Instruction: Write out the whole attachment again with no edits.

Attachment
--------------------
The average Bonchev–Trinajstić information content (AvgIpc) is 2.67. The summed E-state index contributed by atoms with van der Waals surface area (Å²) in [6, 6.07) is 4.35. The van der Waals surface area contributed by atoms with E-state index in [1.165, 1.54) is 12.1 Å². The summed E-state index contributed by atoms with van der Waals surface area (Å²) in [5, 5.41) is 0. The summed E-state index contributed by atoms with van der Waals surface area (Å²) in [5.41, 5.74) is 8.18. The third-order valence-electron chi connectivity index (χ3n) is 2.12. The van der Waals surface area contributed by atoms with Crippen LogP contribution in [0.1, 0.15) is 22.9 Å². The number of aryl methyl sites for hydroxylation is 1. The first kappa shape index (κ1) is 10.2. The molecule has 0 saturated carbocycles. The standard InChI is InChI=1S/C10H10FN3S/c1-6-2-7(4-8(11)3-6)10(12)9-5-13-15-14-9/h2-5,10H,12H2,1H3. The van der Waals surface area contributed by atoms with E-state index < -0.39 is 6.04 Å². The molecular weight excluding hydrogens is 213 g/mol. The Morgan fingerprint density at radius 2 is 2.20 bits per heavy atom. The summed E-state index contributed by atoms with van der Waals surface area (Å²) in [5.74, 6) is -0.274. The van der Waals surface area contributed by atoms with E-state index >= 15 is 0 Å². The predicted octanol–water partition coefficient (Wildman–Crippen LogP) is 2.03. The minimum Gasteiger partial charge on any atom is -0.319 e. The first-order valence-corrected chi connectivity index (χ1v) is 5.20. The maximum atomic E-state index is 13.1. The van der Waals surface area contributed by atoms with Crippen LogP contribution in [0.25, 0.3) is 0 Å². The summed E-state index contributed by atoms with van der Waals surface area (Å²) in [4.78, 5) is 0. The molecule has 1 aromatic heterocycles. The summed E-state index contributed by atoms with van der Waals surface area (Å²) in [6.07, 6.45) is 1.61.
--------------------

The average Bonchev–Trinajstić information content (AvgIpc) is 2.67. The summed E-state index contributed by atoms with van der Waals surface area (Å²) in [6, 6.07) is 4.35. The van der Waals surface area contributed by atoms with E-state index in [1.165, 1.54) is 12.1 Å². The summed E-state index contributed by atoms with van der Waals surface area (Å²) in [5, 5.41) is 0. The summed E-state index contributed by atoms with van der Waals surface area (Å²) in [5.41, 5.74) is 8.18. The third-order valence-electron chi connectivity index (χ3n) is 2.12. The van der Waals surface area contributed by atoms with Crippen LogP contribution in [0.1, 0.15) is 22.9 Å². The number of aryl methyl sites for hydroxylation is 1. The first kappa shape index (κ1) is 10.2. The molecule has 0 saturated carbocycles. The standard InChI is InChI=1S/C10H10FN3S/c1-6-2-7(4-8(11)3-6)10(12)9-5-13-15-14-9/h2-5,10H,12H2,1H3. The van der Waals surface area contributed by atoms with E-state index < -0.39 is 6.04 Å². The molecular weight excluding hydrogens is 213 g/mol. The Morgan fingerprint density at radius 2 is 2.20 bits per heavy atom. The summed E-state index contributed by atoms with van der Waals surface area (Å²) in [5.74, 6) is -0.274. The van der Waals surface area contributed by atoms with E-state index >= 15 is 0 Å². The predicted octanol–water partition coefficient (Wildman–Crippen LogP) is 2.03. The minimum Gasteiger partial charge on any atom is -0.319 e. The first-order valence-corrected chi connectivity index (χ1v) is 5.20. The maximum atomic E-state index is 13.1. The van der Waals surface area contributed by atoms with Crippen LogP contribution in [0.25, 0.3) is 0 Å². The summed E-state index contributed by atoms with van der Waals surface area (Å²) in [4.78, 5) is 0. The molecule has 1 aromatic heterocycles. The summed E-state index contributed by atoms with van der Waals surface area (Å²) in [6.07, 6.45) is 1.61.